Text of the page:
No one group should jeer at another, who may after all be better than them; no one group of women should jeer at another, who may after all be better than them. Do not speak ill of one another; do not use offensive nicknames for one another. How bad it is to be called a mischief-maker after accepting faith! Those who do not repent of this behaviour are evildoers.Qur’an 49:7
As believers, we ought to be wary of such displays of cultural hegemony, particularly in the name of the sharī’ah. And just as the same Muslims will argue for multiculturalism in wider society, they must acknowledge the multicultural nature of Muslims living in culturally diverse societies like the UK. To disparage believers from all over Africa, the Middle East, the Caribbean, the Caucasus, or anywhere else believers enjoy a good dance at a celebration, is highly inappropriate. And to make such believers out to be immoral is not only ignorant, especially where we find that these same believing women have turned up to the venue having actively maintained the hijab and their salah irrespective of the occasion (which the critics themselves struggle to do!), but often stems from inherited racial prejudice. The range of prophetic narrations evidence the Prophet’s cultural difference with other believers from across the region yet his ability to appreciate and enjoy cultural diversity within the parameters of what’s decent, the parameters as defined by God.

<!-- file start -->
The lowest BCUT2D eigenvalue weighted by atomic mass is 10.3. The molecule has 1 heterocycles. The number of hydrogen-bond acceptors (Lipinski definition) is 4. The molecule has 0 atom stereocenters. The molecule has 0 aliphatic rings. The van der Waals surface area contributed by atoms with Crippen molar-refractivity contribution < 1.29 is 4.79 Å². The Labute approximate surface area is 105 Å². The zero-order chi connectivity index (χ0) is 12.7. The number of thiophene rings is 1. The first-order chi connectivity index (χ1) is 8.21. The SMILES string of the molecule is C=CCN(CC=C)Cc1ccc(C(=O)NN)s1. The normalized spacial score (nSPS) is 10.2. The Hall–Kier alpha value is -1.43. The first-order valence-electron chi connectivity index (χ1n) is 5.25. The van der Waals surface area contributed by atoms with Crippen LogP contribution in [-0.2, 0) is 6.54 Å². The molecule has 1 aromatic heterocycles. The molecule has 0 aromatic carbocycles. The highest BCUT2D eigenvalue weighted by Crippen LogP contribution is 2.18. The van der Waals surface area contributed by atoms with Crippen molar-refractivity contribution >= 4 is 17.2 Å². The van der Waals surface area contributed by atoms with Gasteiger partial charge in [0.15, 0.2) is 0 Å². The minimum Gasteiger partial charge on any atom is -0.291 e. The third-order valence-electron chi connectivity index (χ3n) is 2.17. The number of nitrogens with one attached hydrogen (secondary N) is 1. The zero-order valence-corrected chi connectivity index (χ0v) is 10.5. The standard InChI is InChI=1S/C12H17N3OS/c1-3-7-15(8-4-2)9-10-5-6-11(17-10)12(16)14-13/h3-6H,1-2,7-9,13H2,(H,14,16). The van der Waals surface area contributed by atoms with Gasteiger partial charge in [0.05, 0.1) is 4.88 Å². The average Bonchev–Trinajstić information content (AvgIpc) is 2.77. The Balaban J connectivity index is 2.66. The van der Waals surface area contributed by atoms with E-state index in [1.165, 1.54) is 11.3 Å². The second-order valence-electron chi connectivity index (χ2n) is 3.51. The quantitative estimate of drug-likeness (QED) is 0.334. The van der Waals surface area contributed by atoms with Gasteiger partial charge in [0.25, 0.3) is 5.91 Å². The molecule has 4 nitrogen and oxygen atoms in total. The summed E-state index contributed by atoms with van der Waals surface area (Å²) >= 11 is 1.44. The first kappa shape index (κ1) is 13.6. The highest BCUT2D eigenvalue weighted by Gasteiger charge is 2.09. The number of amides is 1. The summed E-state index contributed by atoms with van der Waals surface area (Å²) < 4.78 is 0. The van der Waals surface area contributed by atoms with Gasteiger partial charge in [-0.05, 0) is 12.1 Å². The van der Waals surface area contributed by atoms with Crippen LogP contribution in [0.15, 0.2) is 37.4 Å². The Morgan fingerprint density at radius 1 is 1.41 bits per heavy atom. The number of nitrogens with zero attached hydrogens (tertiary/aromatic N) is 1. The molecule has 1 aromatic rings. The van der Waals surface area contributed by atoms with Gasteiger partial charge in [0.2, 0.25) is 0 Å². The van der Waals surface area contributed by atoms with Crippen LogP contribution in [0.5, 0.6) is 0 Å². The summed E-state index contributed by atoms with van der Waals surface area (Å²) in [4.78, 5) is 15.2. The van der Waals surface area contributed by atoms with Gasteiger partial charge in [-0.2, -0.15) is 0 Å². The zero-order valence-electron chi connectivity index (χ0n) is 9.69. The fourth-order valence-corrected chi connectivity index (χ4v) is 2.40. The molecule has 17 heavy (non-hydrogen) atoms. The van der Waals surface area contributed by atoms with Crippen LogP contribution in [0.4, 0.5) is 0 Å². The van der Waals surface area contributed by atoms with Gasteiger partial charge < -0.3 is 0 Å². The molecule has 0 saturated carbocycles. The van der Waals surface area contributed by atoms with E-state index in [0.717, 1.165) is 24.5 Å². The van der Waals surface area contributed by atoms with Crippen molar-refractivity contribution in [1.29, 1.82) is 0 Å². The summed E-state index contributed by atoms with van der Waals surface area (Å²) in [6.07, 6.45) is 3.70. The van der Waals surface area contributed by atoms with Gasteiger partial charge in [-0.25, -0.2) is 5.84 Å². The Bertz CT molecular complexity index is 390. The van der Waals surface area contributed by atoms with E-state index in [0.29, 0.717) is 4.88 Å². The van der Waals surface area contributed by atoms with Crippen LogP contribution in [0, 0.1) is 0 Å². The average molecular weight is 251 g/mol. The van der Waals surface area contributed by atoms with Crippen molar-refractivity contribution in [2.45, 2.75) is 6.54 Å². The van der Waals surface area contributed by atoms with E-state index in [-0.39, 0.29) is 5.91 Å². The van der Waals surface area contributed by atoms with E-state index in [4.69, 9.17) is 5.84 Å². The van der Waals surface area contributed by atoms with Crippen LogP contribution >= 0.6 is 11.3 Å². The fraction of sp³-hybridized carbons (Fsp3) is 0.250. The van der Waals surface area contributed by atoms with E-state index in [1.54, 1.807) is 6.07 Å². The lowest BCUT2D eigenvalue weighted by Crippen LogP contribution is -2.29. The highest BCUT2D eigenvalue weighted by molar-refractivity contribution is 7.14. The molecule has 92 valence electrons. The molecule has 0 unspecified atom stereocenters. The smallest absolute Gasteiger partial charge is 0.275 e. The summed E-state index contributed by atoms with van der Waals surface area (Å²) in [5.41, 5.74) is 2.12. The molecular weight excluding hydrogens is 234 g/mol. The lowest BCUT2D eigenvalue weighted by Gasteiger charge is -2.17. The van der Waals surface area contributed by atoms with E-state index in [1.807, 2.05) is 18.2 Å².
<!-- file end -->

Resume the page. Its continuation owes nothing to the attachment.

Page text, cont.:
In conclusion: Dancing is perfectly fine, and beyond particular circumstances which I feel believers intuitively know to be improper, there is no place for condemnation or accusations of immorality. All believers are free to their own cultural proclivities and aversions, but they are also obliged to know the difference between cultural norms and shar’ī values, without imposing their norms on others or making it the basis of moral judgements.
And God is most aware of all things.